Sustainability through Reuse — A Q&A with Snehal Desai, Global Business Director, Dow Water & Process Solutions

snehal-desaiDow Water & Process Solutions’ Minimal Liquid Discharge model is a set of proven water filtration technologies and processes that enable companies and municipalities to achieve up to 95 percent liquid discharge recovery. In June, the company was a recipient of the 2016 US Water Prize from the US Water Alliance for its work in resource recovery and sustainability. Earlier this summer, we caught up with Snehal Desai, global business director at Dow Water & Process Solutions, to chat about innovations in water reuse, Dow’s global sustainability initiatives and the market for reuse technology that is rapidly growing in acceptance across the globe.

What are some of the big trends right now surrounding water reuse?

There’s a huge amount of conversation and implementation going on in water reuse. What we’re seeing are really big projects going on all over the world, whether it’s work in power plants, the coal-to-chemical industry in China, or municipal projects going on in the United States with reclaiming or reusing water. There’s an open debate around doing indirect or direct-potable reuse. The whole conversation is around being much more efficient with the water we have. In many ways that’s a municipal conversation. But in the industrial sector, it’s also become a high-priority topic.

Is that due to greater demand for alternative water resources?

Almost anywhere you look, there’s an increasing pressure on pricing. People want to reinvest in infrastructure, and because of that, there’s a need to charge the real price of water. And in some communities, you just can’t. So the pressure really ends up in the industrial sector. You’re seeing an aggressive adoption of different water management strategies, and water reuse is one of those. I see [reuse] as probably one of the megatrends to accomplish this whole notion of how to get 40 percent more water by 2030. With that comes more efficiency, but a critical piece is water reuse.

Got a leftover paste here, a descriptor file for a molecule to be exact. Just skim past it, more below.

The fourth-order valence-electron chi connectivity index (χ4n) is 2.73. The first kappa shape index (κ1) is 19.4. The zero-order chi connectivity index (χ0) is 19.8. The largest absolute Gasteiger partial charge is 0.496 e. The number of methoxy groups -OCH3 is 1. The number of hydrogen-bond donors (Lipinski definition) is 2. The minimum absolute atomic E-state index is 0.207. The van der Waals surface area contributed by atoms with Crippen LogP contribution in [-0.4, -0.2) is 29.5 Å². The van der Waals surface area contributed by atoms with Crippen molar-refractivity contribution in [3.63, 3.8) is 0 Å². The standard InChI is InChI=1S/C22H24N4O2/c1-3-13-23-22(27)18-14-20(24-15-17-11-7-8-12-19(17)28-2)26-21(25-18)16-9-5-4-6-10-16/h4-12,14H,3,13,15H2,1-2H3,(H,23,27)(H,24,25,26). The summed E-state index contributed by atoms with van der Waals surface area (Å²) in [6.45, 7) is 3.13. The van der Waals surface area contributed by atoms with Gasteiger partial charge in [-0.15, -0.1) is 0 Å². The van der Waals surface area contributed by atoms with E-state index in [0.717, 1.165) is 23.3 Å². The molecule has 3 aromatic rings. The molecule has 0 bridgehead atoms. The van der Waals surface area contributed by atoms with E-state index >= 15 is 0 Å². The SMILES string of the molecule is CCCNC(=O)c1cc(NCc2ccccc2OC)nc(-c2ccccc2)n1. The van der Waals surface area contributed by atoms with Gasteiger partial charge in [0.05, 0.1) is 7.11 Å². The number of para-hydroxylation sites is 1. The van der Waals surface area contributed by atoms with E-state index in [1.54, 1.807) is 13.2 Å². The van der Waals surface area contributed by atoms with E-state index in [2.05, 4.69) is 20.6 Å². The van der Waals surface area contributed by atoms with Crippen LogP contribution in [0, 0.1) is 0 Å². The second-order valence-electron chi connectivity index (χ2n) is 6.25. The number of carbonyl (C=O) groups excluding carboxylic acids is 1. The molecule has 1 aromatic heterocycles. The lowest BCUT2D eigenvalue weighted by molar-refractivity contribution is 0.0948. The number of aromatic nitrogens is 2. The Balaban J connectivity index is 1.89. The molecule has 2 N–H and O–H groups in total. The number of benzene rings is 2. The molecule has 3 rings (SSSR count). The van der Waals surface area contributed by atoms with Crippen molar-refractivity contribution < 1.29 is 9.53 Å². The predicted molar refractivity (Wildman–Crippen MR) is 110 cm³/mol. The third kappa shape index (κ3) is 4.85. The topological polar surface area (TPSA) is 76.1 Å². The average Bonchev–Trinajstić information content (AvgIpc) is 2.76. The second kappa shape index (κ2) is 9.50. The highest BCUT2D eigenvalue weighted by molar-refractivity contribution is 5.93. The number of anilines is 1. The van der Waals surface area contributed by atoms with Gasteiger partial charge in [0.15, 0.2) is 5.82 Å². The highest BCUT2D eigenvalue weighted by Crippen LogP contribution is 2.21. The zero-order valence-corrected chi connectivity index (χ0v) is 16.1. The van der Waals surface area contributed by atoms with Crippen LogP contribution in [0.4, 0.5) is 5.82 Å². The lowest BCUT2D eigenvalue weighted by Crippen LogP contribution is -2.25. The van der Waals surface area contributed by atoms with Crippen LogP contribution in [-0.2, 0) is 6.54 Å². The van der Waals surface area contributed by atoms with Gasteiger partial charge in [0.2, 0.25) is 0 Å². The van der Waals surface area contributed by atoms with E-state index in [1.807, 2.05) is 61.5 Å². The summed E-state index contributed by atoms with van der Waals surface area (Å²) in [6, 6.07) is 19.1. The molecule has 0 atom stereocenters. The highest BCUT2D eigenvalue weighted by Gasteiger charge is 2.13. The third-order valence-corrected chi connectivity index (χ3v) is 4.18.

Talking about water reuse, where have the major growth areas been? Technological advancements? Owner acceptance?

It’s all of that, but they feed each other. Meaning, technology for water reuse in its broadest sense has been here – ultrafiltration, microfiltration, reverse osmosis (RO), ultraviolet, ion exchange, etc. These are all things we know.

Some of the more progressive utilities or industrial customers had started to employ schemes a while ago. That allowed the regulators and the users to get a little more comfortable. Also, with drought conditions and the acceleration of climate change impacts, I think people are starting to see [reuse] as a resilience tactic. It’s not just a nice thing to do. Utilities are starting to realize that even if they have all the water they need, that doesn’t mean it’s going to be all the water they need five years from now. The regulators, utilities and communities have become a little more open to the notion that there might be reused water in their aquifer and maybe even some day coming out of their tap.

How has this evolution impacted Dow’s business?

With our innovation portfolio in the last four to five years, we still focus on energy reduction. With our ECO product line for RO or our SEAMAXX product line for seawater desalination, those were really designed around energy reduction because energy is the main operating cost factor. We’re still continuing to work on that, but what’s probably replaced it to some extent in our portfolio is the issue of enabling water reuse and how to get water to essentially last longer in harsher environments. Our portfolio of various technologies allows OEMs, end-users and engineering firms to put the right combination together based on their needs. The conditions dictate the solution. Some of the developments we’ve done lately are to build more into that suite of solutions.

What misconceptions exist with water reuse?